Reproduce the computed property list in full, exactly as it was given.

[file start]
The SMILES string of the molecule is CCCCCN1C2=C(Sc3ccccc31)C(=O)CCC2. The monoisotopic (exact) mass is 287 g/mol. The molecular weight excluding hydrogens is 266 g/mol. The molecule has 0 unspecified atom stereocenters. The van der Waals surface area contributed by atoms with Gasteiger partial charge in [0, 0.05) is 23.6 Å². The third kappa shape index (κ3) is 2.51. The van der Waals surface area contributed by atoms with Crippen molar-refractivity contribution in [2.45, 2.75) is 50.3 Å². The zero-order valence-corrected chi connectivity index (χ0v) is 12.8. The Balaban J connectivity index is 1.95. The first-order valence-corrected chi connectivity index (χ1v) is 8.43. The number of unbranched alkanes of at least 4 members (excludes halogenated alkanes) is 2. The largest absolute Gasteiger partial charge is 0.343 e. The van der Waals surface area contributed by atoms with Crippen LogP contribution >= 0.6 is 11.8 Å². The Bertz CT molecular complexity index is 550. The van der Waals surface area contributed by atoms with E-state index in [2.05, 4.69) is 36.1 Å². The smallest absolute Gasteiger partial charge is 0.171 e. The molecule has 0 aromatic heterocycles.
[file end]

The SMILES string of the molecule is CCCCCN1C2=C(Sc3ccccc31)C(=O)CCC2. The monoisotopic (exact) mass is 287 g/mol. The molecular weight excluding hydrogens is 266 g/mol. The molecule has 0 unspecified atom stereocenters. The van der Waals surface area contributed by atoms with Gasteiger partial charge in [0, 0.05) is 23.6 Å². The third kappa shape index (κ3) is 2.51. The van der Waals surface area contributed by atoms with Crippen molar-refractivity contribution in [2.45, 2.75) is 50.3 Å². The zero-order valence-corrected chi connectivity index (χ0v) is 12.8. The Balaban J connectivity index is 1.95. The first-order valence-corrected chi connectivity index (χ1v) is 8.43. The number of unbranched alkanes of at least 4 members (excludes halogenated alkanes) is 2. The largest absolute Gasteiger partial charge is 0.343 e. The van der Waals surface area contributed by atoms with Crippen LogP contribution >= 0.6 is 11.8 Å². The Bertz CT molecular complexity index is 550. The van der Waals surface area contributed by atoms with E-state index in [2.05, 4.69) is 36.1 Å². The smallest absolute Gasteiger partial charge is 0.171 e. The molecule has 0 aromatic heterocycles.